So, what can we learn from The Man in the Doorway? How could the situation have been dealt with differently? Was the councillor right when she said that staff should not be expected to deal with this situation? Many different agencies became involved (library service, police, councillors, Health and Safety officer, ASBO officer) – how could better multi agency working have improved the scenario? Should staff have prevented the man from sleeping in the doorway by making it wet? What different roles could councillors and managers have played? What policies and procedures could staff have used in helping them to deal with this situation?
As I said at the beginning, the aim of telling this story is not to criticise or blame staff but to learn from it. This learning can take place at both an individual and organisational level. In other words, there should be a whole service response to the Man in the Doorway. The responsibility should not be placed solely on those front line staff and managers who had to directly deal with the situation. Front line library staff have a very challenging job and come into contact with all kinds of people and situations. As public spaces, libraries attract a wide variety of people, some of whom have multiple or urgent needs. Staff can be trained to deal with these situations and need the support of their managers. Staff should be aware of any policies and procedures which can assist and guide them in carrying out their duties. For example, there should be clear policies on Violence at Work, Working Alone, and Health and Safety for frontline staff. Safety of Staff public notices should be posted in every library making it clear that threatening behaviour is not acceptable. Staff should be clear what unacceptable behaviour is – for example, behaviour which causes staff to feel upset, threatened, frightened or physically at risk. Staff can be trained in how to minimise the likelihood of incidents by: listening to people; demonstrating empathy and understanding; showing a willingness to help without promising too much; finding appropriate ways to say no and demonstrate respect whilst being firm and understanding. Measures can also be taken to avoid the risk of incidents at work and minimising the consequences such as: design and layout of library; organisational arrangements; training of staff; provision of security staff; personal security devices.
Staff should also be aware of the values of the organisation, such as focusing on the needs of the library user and community. A needs based library service puts the needs of the individual library user and the needs of the community at the centre of all strategies, structures, systems and culture. Being able to identify, prioritise and meet needs becomes ‘the way that we do things around here.’ A needs based library service actively involves and engages the whole of the local community in the planning, design, delivery and evaluation of library services. As well as providing core services from library buildings and taking services out into the community via outreach programs, a community development approach is also required. As Brian Campbell has explained ‘The community development approach begins from the position of the individual and from the perspective of the community. It helps individuals or communities to articulate their needs and then investigates ways and means to work collaboratively to respond to those needs. Outreach begins by providing programs, while community development begins by building relationships.’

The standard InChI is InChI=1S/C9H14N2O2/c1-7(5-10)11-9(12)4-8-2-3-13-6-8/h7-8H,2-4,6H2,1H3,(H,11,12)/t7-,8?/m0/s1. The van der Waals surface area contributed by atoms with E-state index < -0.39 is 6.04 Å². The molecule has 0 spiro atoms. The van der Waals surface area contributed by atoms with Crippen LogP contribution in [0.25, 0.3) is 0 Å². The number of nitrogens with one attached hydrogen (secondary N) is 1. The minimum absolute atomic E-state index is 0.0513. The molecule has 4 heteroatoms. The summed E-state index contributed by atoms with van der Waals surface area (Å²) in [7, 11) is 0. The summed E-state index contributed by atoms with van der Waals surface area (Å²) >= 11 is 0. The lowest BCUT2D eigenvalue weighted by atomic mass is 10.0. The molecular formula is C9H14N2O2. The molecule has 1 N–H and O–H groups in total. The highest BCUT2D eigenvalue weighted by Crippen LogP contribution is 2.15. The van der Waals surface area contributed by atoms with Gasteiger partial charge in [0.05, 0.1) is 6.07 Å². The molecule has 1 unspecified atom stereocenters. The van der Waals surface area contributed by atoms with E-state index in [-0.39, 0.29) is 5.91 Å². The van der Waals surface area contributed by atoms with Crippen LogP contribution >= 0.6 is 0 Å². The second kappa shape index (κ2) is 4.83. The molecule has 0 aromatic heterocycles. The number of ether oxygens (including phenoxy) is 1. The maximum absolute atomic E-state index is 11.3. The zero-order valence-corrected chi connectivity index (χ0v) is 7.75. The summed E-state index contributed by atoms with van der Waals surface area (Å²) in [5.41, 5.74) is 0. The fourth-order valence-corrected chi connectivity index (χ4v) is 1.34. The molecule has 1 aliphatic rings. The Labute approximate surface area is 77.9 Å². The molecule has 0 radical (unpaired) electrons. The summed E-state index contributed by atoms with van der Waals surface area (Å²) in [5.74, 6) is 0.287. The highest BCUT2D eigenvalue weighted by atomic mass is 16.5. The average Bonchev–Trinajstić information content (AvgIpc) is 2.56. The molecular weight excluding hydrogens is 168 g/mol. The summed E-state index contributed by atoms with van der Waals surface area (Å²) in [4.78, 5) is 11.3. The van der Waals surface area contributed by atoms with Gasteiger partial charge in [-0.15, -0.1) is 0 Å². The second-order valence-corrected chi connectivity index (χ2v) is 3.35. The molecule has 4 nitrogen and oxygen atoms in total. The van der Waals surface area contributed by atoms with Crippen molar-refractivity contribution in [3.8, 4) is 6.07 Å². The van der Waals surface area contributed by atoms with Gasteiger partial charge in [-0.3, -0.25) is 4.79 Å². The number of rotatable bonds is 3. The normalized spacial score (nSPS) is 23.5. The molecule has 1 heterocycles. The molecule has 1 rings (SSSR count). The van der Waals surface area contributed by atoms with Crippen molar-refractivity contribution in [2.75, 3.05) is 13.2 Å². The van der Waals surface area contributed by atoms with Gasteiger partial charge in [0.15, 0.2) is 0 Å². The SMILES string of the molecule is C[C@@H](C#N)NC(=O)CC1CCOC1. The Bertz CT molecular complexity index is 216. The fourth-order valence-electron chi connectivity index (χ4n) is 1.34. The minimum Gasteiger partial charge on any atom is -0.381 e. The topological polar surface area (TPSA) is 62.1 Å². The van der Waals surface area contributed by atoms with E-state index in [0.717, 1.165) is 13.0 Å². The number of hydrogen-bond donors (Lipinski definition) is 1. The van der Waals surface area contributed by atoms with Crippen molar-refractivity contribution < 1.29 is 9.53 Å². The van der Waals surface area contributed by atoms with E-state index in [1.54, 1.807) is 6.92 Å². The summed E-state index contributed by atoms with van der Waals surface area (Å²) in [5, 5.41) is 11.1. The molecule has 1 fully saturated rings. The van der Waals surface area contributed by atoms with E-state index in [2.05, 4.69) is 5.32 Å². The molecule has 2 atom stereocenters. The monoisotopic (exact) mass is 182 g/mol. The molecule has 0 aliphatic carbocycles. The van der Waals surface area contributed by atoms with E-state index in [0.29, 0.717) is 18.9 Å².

A community development approach to the Man in the Doorway could have lead to a completely different set of outcomes: for the man himself, for the library service, and for the other organisations involved. Until we transform our library services and make them more needs based we are likely to continue to respond in a similar way to that described by John Gehner: ‘When poverty routinely confronts us at our workplace – sometimes subtly, sometimes directly – the best we can respond with is indifference or, in some quarters, hostility. We continually overstate the way that a minority of homeless (and housed) people purportedly disrupt us in the library. Yet we underestimate the larger political and economic decisions that have created a ‘truly brutal public sphere’ for the poor – which among other things means a shortage of mental health services for the patron arguing with his shoe.’